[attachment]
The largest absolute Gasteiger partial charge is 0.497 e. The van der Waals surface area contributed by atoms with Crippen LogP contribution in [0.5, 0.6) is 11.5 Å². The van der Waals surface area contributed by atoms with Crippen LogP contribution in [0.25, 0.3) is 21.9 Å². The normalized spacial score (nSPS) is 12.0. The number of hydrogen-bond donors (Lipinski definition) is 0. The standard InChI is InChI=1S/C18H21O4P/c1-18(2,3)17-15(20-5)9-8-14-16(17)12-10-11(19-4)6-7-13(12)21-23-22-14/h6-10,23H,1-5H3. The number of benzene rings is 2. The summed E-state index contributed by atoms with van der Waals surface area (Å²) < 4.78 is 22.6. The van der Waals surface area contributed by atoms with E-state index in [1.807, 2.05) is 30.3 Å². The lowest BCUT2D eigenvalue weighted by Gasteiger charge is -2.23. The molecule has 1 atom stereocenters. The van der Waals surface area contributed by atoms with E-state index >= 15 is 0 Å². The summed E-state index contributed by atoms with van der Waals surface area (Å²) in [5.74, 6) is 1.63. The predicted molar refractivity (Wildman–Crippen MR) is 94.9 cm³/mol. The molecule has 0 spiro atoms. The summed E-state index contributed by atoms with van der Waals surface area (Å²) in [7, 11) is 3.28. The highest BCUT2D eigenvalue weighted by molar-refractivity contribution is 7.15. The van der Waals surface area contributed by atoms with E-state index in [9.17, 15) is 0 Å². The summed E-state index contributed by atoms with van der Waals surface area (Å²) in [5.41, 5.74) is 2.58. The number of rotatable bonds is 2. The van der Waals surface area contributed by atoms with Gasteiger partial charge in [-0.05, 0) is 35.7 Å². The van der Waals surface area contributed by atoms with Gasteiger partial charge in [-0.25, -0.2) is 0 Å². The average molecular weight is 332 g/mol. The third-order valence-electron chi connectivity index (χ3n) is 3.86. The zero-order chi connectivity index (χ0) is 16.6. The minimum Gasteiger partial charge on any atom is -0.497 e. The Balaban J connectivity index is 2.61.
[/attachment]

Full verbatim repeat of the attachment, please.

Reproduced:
The largest absolute Gasteiger partial charge is 0.497 e. The van der Waals surface area contributed by atoms with Crippen LogP contribution in [0.5, 0.6) is 11.5 Å². The van der Waals surface area contributed by atoms with Crippen LogP contribution in [0.25, 0.3) is 21.9 Å². The normalized spacial score (nSPS) is 12.0. The number of hydrogen-bond donors (Lipinski definition) is 0. The standard InChI is InChI=1S/C18H21O4P/c1-18(2,3)17-15(20-5)9-8-14-16(17)12-10-11(19-4)6-7-13(12)21-23-22-14/h6-10,23H,1-5H3. The number of benzene rings is 2. The summed E-state index contributed by atoms with van der Waals surface area (Å²) < 4.78 is 22.6. The van der Waals surface area contributed by atoms with E-state index in [1.807, 2.05) is 30.3 Å². The lowest BCUT2D eigenvalue weighted by Gasteiger charge is -2.23. The molecule has 1 atom stereocenters. The van der Waals surface area contributed by atoms with E-state index >= 15 is 0 Å². The summed E-state index contributed by atoms with van der Waals surface area (Å²) in [5.74, 6) is 1.63. The predicted molar refractivity (Wildman–Crippen MR) is 94.9 cm³/mol. The molecule has 0 spiro atoms. The summed E-state index contributed by atoms with van der Waals surface area (Å²) in [7, 11) is 3.28. The highest BCUT2D eigenvalue weighted by molar-refractivity contribution is 7.15. The van der Waals surface area contributed by atoms with E-state index in [9.17, 15) is 0 Å². The summed E-state index contributed by atoms with van der Waals surface area (Å²) in [5.41, 5.74) is 2.58. The number of rotatable bonds is 2. The van der Waals surface area contributed by atoms with Gasteiger partial charge in [-0.05, 0) is 35.7 Å². The van der Waals surface area contributed by atoms with Gasteiger partial charge in [-0.25, -0.2) is 0 Å². The average molecular weight is 332 g/mol. The third-order valence-electron chi connectivity index (χ3n) is 3.86. The zero-order chi connectivity index (χ0) is 16.6. The minimum Gasteiger partial charge on any atom is -0.497 e. The Balaban J connectivity index is 2.61.